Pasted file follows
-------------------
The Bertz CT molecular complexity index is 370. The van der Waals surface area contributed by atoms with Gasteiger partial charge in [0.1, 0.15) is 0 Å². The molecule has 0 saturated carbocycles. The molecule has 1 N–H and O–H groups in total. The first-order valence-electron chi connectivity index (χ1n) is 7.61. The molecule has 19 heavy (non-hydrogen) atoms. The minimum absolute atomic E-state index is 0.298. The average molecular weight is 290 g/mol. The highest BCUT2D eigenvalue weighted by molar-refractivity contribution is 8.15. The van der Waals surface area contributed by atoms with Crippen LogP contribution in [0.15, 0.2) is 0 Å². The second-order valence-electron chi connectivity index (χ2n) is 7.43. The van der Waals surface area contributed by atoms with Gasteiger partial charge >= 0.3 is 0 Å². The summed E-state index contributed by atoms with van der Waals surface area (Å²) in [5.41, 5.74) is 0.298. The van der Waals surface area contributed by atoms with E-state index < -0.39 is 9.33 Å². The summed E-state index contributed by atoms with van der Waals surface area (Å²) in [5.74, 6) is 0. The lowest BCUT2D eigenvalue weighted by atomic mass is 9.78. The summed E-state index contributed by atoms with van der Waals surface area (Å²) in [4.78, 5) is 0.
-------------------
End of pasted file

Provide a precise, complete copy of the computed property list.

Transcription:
The Bertz CT molecular complexity index is 370. The van der Waals surface area contributed by atoms with Gasteiger partial charge in [0.1, 0.15) is 0 Å². The molecule has 0 saturated carbocycles. The molecule has 1 N–H and O–H groups in total. The first-order valence-electron chi connectivity index (χ1n) is 7.61. The molecule has 19 heavy (non-hydrogen) atoms. The minimum absolute atomic E-state index is 0.298. The average molecular weight is 290 g/mol. The highest BCUT2D eigenvalue weighted by molar-refractivity contribution is 8.15. The van der Waals surface area contributed by atoms with Crippen LogP contribution in [0.15, 0.2) is 0 Å². The second-order valence-electron chi connectivity index (χ2n) is 7.43. The van der Waals surface area contributed by atoms with Gasteiger partial charge >= 0.3 is 0 Å². The summed E-state index contributed by atoms with van der Waals surface area (Å²) in [5.41, 5.74) is 0.298. The van der Waals surface area contributed by atoms with E-state index < -0.39 is 9.33 Å². The summed E-state index contributed by atoms with van der Waals surface area (Å²) in [5.74, 6) is 0. The lowest BCUT2D eigenvalue weighted by atomic mass is 9.78. The summed E-state index contributed by atoms with van der Waals surface area (Å²) in [4.78, 5) is 0.